Participants in the control group met identical criteria, but with no symptomatic SUI (ICIQ-short form score equal to 0) and negative cough stress test. Urine samples were obtained once only without requirement for a specific time of day. Participants were given a sterile urine cup (maximum 50 ml) and asked to deliver the first-void urine. In addition we retrieved blood samples from peripheral veins of all participants to determine their creatinine, transaminase, and bilirubin status. Urine samples were stored in the refrigerator at 4°C for a maximum of 1 hour before they were taken to the Clinical Institute of Laboratory Medicine (Proteomics Core Facility) for immediate processing.

2.2 Proteomics sample preparation

Trypsin for protein digestion was purchased from Promega Inc. (Vienna, Austria). Solvents for high-performance liquid chromatography (HPLC)—methanol (MeOH), acetonitrile (AcN), 2,2,2-trifluoroethanol (TFE), formic acid (FA), heptafluorobutyric acid (HFBA), iodoacetamide (IAA), triethyl bicarbonate (TEAB), and dithiothreitol—were purchased from Sigma-Aldrich (Vienna, Austria).

Protein precipitation from urine was performed according to the internally modified Wessel-Fluege method for protein precipitation, and all solvents were kept at −20°C. All working steps were performed on ice and centrifugation in a cooled centrifuge at +4°C. A sample volume of 2 ml of each urine sample was mixed with 6 ml methanol and 2 ml dichloromethane in a 50 ml Falcon tube, and samples were vigorously vortexed. After adding 6 ml of water to each sample, solutions were vortexed another time. Samples were subsequently stored at −20°C for a minimum of 20 minutes for enhancement of protein precipitation. Phase separation was carried out by subsequent centrifugation for 5 minutes at 4500 rounds per minute (rpm). The upper layer of the solution was then carefully discarded while keeping the interphase and lower layer, and additional 6 ml of methanol were added prior to vigorous vortexing. Final centrifugation was performed for 5 minutes. The resulting supernatant was carefully removed, and the remaining protein pellet was dried on air. The dried protein pellet was later dissolved in 200 μl of 50 mM triethylammonium bicarbonate (TEAB) at pH 8.5. In cases where the protein pellet could not be properly dissolved in 200 μl of 50 mM TEAB, additional 50–1000 μl 50 mM TEAB were added, and the sample was sonicated by using the ultrasonic cell disruptor (Ultrasonic Cell Disruptor, Branson 5200, Dietzenbach, Germany).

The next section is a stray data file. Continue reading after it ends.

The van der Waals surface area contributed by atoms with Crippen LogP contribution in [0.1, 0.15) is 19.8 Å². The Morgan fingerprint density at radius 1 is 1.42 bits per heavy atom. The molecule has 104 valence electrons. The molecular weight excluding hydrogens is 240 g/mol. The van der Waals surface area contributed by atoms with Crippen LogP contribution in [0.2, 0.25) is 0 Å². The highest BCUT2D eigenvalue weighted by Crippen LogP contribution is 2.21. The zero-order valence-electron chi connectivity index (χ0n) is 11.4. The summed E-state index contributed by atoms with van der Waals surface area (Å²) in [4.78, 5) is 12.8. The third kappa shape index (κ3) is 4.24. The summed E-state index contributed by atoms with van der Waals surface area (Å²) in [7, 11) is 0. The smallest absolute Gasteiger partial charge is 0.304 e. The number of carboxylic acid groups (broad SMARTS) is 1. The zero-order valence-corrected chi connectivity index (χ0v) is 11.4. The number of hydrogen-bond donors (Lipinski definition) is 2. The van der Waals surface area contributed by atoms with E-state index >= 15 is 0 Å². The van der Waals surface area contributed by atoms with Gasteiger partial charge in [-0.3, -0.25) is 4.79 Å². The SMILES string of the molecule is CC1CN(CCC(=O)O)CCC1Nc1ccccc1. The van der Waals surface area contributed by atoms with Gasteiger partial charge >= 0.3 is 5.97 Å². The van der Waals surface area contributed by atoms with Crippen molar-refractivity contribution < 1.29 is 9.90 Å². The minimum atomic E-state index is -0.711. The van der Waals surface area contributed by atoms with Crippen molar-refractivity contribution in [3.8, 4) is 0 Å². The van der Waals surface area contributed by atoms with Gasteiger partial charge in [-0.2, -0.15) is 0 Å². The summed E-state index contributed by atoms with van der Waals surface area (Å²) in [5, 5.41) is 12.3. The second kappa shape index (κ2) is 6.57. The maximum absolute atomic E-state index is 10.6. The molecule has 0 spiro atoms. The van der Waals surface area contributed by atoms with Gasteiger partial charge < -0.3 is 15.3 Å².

Blood samples were prepared as described by Koch et al. [3]. Briefly, samples were immediately centrifuged to separate serum from blood cells and then frozen in separate vials at −20°C until further processing and an in-solution enzymatic digestion of all proteins extracted from both urinary and serum samples were achieved by applying a combination of Glu-C and trypsin (Promega, Vienna, Austria). This combination was selected in order to achieve improved sequence coverage for proteins. All steps for sample preparation were performed using previously published protocols [4, 5, 6].

2.3 Chromatographic separation and detection

Peptide separation was achieved using nano-high-performance liquid chromatography on a nano-RSLC Ultimate 3000 system (ThermoFisher Scientific, Vienna, Austria) using the PepMap C18 column (75 μm ID × 50 cm length, 3 μm ID, 100 Å pore size, ThermoFisher Scientific, Vienna, Austria). The separation column was mounted in a column oven and operated at 60°C. Prior to the separation on the nano-separation column, peptides were loaded onto a trap column (300 μm ID × 5 mm length, PepMap 300 Å pore size, ThermoFisher Scientific, Vienna, Austria). The analysis of biological samples bears the risk of carry-over and contamination of subsequent runs in cases where injected samples contained high amounts of peptides. Therefore, separation system was flushed between sample injections using the method developed earlier and described by Mitulovic et al. [7]. Optimization of loading conditions have been described in a number of other publications; however, we have used the conditions described in a paper by Schöbinger et al. where loading mobile phase was cooled to 3°C in order to enable improved peptide trapping on the trap column, which was operated at 60°C.